|Posted on Thursday, November 07, 2002 - 04:32 pm: |
NOVEMBER 7, 2002
NEW ANTHRAX VACCINES
From The Frying Pan Into The Fire?
By Meryl Nass, MD
The NIH has contracted with two private companies for a new anthrax vaccine for civilians. Twenty-five million dollars has been allotted for this in the current federal budget. The Pentagon contracted with Dynport Corporation for a new military anthrax vaccine. Implicit in these negotiations is the recognition the existing vaccine has to go.
The new vaccines will be based on recombinant protective antigen (rPA) and be much purer than the current vaccine. In order to improve on the existing vaccine, it is essential to know what is wrong with the current product. But the only problems openly acknowledged are short-term, annoying reactions, and the need for too many doses. No published studies have explored what it is about the vaccine that causes problems.
What do we know about rPA vaccines for anthrax?
They are purer, so certain side effects are likely to be less
In the past, similar vaccine candidates have been less immunogenic than the currently licensed vaccine: this means they may need more doses
They may require new adjuvants to boost the immune response, in order to make them effective
These adjuvants have not so far been licensed by FDA for use in humans, due to safety concerns
They can be manufactured with lot-to-lot consistency
They contain no spore antigens, though research done in France suggests these antigens should be included because they significantly boost efficacy (1)
Harvard professor John Collier spoke to the Committee on Government Reform on February 28, 2002 about new approaches to anthrax. He described his dominant negative mutant of protective antigen (PA), and he claimed in a recent Scientific American that PA on its own, without lethal or edema factor, is entirely nontoxic (2).
Professor Collier’s assertion that PA lacks toxicity was dead wrong. In the 1960s, prior to licensing the current anthrax vaccine (whose main ingredient is PA), at least two studies done at Fort Detrick looked at the effect of PA, in the absence of lethal factor or edema factor, injected into monkeys.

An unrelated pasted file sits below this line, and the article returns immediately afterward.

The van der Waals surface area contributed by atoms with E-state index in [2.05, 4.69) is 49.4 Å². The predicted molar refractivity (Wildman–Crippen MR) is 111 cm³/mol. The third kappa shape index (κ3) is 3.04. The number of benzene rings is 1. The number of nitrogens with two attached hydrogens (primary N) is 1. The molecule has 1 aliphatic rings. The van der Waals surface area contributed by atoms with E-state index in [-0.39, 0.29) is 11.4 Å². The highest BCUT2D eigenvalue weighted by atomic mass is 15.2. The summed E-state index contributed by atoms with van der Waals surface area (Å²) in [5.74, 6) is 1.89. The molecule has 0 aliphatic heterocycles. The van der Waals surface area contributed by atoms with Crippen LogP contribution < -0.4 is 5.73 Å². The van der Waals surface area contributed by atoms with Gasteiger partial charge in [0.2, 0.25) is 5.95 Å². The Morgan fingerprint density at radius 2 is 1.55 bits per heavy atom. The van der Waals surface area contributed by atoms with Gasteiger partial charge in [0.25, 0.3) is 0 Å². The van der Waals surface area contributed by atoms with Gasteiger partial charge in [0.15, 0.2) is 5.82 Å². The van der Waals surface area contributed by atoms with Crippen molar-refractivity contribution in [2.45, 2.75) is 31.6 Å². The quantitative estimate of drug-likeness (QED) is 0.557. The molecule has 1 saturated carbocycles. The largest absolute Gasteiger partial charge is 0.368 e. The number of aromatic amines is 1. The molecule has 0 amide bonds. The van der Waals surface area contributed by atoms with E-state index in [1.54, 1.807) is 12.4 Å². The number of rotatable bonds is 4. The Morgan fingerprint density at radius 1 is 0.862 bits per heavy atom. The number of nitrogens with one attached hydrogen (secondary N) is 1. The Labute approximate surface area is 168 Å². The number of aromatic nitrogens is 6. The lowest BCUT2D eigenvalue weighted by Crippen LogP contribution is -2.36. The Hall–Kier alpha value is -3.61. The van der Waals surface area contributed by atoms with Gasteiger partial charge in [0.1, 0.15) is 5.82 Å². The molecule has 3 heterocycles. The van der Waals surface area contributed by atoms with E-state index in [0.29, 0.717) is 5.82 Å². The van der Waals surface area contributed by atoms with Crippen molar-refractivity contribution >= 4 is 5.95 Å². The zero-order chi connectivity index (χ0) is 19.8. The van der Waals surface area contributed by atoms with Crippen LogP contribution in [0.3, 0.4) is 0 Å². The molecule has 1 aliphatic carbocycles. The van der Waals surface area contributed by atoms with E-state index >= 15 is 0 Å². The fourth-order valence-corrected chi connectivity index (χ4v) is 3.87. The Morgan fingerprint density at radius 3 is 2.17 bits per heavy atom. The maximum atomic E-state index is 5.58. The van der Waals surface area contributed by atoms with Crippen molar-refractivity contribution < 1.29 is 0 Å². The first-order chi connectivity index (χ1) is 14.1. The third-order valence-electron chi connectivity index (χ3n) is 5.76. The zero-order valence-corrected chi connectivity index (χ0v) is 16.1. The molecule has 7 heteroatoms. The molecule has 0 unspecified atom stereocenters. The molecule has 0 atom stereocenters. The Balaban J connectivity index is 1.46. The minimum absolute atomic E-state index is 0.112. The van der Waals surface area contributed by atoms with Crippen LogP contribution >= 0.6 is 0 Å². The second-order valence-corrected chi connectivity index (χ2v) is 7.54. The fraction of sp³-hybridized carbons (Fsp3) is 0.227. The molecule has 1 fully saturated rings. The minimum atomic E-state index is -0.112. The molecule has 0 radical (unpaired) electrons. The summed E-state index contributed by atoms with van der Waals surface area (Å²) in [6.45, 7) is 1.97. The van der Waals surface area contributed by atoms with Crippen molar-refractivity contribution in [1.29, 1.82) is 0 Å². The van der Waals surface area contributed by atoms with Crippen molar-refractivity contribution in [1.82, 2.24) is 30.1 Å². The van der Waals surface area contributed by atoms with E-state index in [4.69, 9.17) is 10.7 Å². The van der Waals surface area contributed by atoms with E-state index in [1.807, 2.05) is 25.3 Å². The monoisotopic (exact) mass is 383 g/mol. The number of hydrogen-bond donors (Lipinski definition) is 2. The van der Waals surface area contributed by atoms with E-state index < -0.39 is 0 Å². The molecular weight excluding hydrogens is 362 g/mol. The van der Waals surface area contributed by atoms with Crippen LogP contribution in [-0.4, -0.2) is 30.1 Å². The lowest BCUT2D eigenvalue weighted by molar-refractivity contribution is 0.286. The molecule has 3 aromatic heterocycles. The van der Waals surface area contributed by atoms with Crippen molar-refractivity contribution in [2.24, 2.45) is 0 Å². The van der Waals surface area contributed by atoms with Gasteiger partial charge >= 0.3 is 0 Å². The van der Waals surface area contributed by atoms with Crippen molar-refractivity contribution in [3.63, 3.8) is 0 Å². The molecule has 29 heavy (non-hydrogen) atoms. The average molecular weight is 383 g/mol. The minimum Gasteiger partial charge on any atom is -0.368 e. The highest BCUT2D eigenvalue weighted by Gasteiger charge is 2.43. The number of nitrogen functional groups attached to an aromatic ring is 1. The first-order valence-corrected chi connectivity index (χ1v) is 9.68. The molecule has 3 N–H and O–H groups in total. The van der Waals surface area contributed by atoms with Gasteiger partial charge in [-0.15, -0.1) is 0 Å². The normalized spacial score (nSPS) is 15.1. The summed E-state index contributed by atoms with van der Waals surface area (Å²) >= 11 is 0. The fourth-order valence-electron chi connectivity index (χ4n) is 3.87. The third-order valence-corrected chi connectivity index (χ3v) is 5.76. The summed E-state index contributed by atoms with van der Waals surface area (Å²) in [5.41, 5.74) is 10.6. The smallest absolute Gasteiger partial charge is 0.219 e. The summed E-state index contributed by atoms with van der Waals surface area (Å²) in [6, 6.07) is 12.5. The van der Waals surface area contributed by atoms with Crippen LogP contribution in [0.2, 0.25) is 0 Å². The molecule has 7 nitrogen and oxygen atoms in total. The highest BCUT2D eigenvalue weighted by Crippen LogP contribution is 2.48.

In the first study, levels of blood glucose and liver glycogen dropped markedly with injection of PA (3). In the second study, PA was injected into the monkeys’ cerebrospinal fluid. The authors had the following to say: "Within 30 to 60 seconds, a marked decrease in cortical [brain] electrical activity was noted, followed in some animals by complete electrical silence at approximately 3 to 5 minutes (4)."
Therefore, relying on recombinant PA for a "second generation" anthrax vaccine could result in a vaccine with increased serious side effects and less effectiveness. Similarly, the PA "dominant negative mutant" and other anthrax treatments that rely on PA may turn out to be highly toxic in man.
It is critical to explore these issues before the government embarks on new vaccine and treatment strategies about which it still knows very little.
1. Brossier F, Levy M, Mock M. Anthrax spores make an essential contribution to vaccine efficacy. Infect Immun 2002 Feb;70(2):661-4.
2. Young JAT and Collier RJ. Attacking Anthrax. Scientific American, March 2002. 36-45.
3. Walker JS, Lincoln RE and Klein F. Pathophysiological and Biochemical Changes in Anthrax. Federation Proceedings 1967; 26 (5): 1539-44.
4. Vick JA, Lincoln RE, Klein F et al. Neurological and Physiological Responses of the Primate to Anthrax Toxin. J Infectious Diseases 1968; 118 (1): 85-96.
|Posted on Saturday, February 08, 2003 - 01:32 am: |
It will be interesting to see what kind of complaints will eventually surface from the more than 100,000 American military troops recently deployed to the Middle East. All of them have been "innoculated" with the Antrhax vaccine. That is a pretty good "sample-size" for statistically significant results, assuming they all survive and/or there is no war!